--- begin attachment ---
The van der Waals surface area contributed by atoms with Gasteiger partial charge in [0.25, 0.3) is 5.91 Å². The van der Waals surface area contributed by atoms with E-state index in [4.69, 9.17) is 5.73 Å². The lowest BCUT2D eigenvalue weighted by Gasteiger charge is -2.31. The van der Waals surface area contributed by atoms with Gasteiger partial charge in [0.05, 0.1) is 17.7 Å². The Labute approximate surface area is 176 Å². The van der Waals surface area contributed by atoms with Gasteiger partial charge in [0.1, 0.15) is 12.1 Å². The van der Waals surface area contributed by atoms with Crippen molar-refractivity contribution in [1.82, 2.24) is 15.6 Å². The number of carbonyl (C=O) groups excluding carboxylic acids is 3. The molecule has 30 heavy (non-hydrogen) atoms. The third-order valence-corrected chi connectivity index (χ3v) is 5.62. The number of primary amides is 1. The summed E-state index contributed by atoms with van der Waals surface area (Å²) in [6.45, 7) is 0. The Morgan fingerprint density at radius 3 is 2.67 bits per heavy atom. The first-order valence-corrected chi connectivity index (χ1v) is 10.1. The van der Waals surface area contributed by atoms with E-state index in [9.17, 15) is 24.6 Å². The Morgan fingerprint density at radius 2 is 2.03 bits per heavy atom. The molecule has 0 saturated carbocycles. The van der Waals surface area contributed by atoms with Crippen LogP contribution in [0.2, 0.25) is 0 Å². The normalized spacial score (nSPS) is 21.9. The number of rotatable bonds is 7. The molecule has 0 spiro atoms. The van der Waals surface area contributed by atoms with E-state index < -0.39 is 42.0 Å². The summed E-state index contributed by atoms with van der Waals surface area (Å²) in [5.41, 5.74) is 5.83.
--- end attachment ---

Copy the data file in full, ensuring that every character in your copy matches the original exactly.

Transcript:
The van der Waals surface area contributed by atoms with Gasteiger partial charge in [0.25, 0.3) is 5.91 Å². The van der Waals surface area contributed by atoms with E-state index in [4.69, 9.17) is 5.73 Å². The lowest BCUT2D eigenvalue weighted by Gasteiger charge is -2.31. The van der Waals surface area contributed by atoms with Gasteiger partial charge in [0.05, 0.1) is 17.7 Å². The Labute approximate surface area is 176 Å². The van der Waals surface area contributed by atoms with Gasteiger partial charge in [0.1, 0.15) is 12.1 Å². The van der Waals surface area contributed by atoms with Crippen molar-refractivity contribution in [1.82, 2.24) is 15.6 Å². The number of carbonyl (C=O) groups excluding carboxylic acids is 3. The molecule has 30 heavy (non-hydrogen) atoms. The third-order valence-corrected chi connectivity index (χ3v) is 5.62. The number of primary amides is 1. The summed E-state index contributed by atoms with van der Waals surface area (Å²) in [6.45, 7) is 0. The Morgan fingerprint density at radius 3 is 2.67 bits per heavy atom. The first-order valence-corrected chi connectivity index (χ1v) is 10.1. The van der Waals surface area contributed by atoms with E-state index in [9.17, 15) is 24.6 Å². The Morgan fingerprint density at radius 2 is 2.03 bits per heavy atom. The molecule has 0 saturated carbocycles. The van der Waals surface area contributed by atoms with Crippen LogP contribution in [0.2, 0.25) is 0 Å². The normalized spacial score (nSPS) is 21.9. The number of rotatable bonds is 7. The molecule has 0 spiro atoms. The van der Waals surface area contributed by atoms with E-state index < -0.39 is 42.0 Å². The summed E-state index contributed by atoms with van der Waals surface area (Å²) in [5.41, 5.74) is 5.83.